What meaning is associated with each type of gemstone? And which one is the most suitable to give away at all times? This and much more in our guide on the meaning of jewelry.

Perhaps while still a child you also marveled at those collectibles by fascicles that delved into the history of minerals. Or that you simply keep in the depths of your memory that visit to the geological museum with the school. It may even be that the trigger was a walk in the field collecting common stones. But be that as it may, it is very likely that at some point in your life you entered the hypnotic world of crystals, minerals and precious stones.

And there is something in the beauty and perfection that nature reflects in these gems that has fascinated humanity since time immemorial. However, not only their beauty has made them an object of desire, a symbol of wealth and even a war trophy. According to tradition, many of these stones have certain properties or attributes and, although it seems something typical of another time, there are still many people who associate energies and superstitions with gems and minerals. In fact, it is not strange that many of the actors and celebrities of the moment come out showing their crystals in videos and stories, just as it is not strange to come across any of these minerals in yoga or meditation classes.

But beyond the energetic properties that everyone wants to see in them today, what is undeniable is that a series of characteristics and contexts have traditionally been associated with each of the precious stones that often adorn jewelery. That is why we have decided to do a little review of the most popular ones to establish when to give one or the other and the meanings associated with each type of gemstone.


It is one of the most sought-after stones on the market and its name comes from Persian. Its meaning is 'green stone. But what about its meaning? Its green color is related to health and healing, something that in turn encourages the stone to be associated with hope. But in addition to all this, the emerald is considered the 'peaceful stone' because thanks to its intense green color, it manages to calm the person who looks at it. Other meanings that are attributed to the emerald are love, fertility or rebirth, so it is a perfect stone to give as a gift in a multitude of important life events. The green stone is also often the perfect addition to handcrafted jewelry.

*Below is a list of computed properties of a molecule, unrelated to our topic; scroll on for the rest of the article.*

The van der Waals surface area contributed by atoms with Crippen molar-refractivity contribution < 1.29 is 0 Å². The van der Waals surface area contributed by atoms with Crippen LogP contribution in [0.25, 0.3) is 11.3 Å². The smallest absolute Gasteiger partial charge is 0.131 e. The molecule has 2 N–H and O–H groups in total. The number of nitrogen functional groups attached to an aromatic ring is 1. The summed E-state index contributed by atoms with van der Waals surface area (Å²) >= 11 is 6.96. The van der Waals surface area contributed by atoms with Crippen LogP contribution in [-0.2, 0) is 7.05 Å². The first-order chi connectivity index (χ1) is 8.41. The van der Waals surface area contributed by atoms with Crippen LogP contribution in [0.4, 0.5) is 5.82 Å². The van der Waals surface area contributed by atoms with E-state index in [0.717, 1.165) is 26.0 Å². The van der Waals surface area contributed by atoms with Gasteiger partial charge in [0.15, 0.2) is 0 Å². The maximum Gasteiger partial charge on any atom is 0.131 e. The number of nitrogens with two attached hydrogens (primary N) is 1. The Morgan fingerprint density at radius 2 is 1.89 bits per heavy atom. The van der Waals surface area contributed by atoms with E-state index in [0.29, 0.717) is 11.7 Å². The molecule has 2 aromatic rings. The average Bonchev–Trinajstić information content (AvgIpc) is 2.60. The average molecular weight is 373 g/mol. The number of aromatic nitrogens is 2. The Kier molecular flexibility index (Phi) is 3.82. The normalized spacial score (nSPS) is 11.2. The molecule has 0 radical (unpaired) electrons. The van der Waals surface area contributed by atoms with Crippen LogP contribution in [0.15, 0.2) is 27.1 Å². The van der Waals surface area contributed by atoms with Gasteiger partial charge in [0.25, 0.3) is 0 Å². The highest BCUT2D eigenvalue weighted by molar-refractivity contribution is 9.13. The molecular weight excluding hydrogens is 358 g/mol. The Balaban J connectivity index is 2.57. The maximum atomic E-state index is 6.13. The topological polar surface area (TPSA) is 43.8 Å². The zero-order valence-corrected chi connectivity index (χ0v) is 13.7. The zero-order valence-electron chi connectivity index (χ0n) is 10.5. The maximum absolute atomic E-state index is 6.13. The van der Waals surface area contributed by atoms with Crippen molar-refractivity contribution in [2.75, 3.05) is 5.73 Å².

The blue sapphire has a very peculiar rarity, which makes it one of the most difficult stones to find. Although, despite this, in recent years it has become one of the most popular gemstones for setting engagement rings. The reason, beyond what trends or tastes may dictate - perhaps even Kate Middleton's engagement ring had something to do with it - may be associated with the qualities traditionally attributed to sapphire: honesty, purity, trust and loyalty. 


As for ruby, it has always been considered that they hide mystical powers, which could be associated with protecting the person to whom you are giving it. This makes rubies a perfect gift to exchange between parents and daughters or sons, but also between couples.


There is not much to tell about the diamond that is not already known. Since the legendary De Beers campaign in 1948 that he claimed that "diamonds are forever" we have rarely been able to contradict him. And it is that in addition to its beauty, the diamond has been venerated for centuries for its purity and even its hardness - also known for being "the indestructible stone". It is perhaps this last quality that has made the diamond the definitive symbol of 'unbreakable' commitment and, therefore, the stone par excellence of engagement rings or wedding bands. Although colored stone is often chosen for such occasions as well, there is no doubt that diamond is the king of engagement.

These four gems are undoubtedly the main axis of contemporary jewelry, but of course, there is more. From amethyst to topaz, passing through opal, although the latter, due to Italian superstition, is not worked by houses like Bulgari, since it is traditionally associated with bad luck; quite the opposite of jade, which in the Asian market is directly linked to good luck.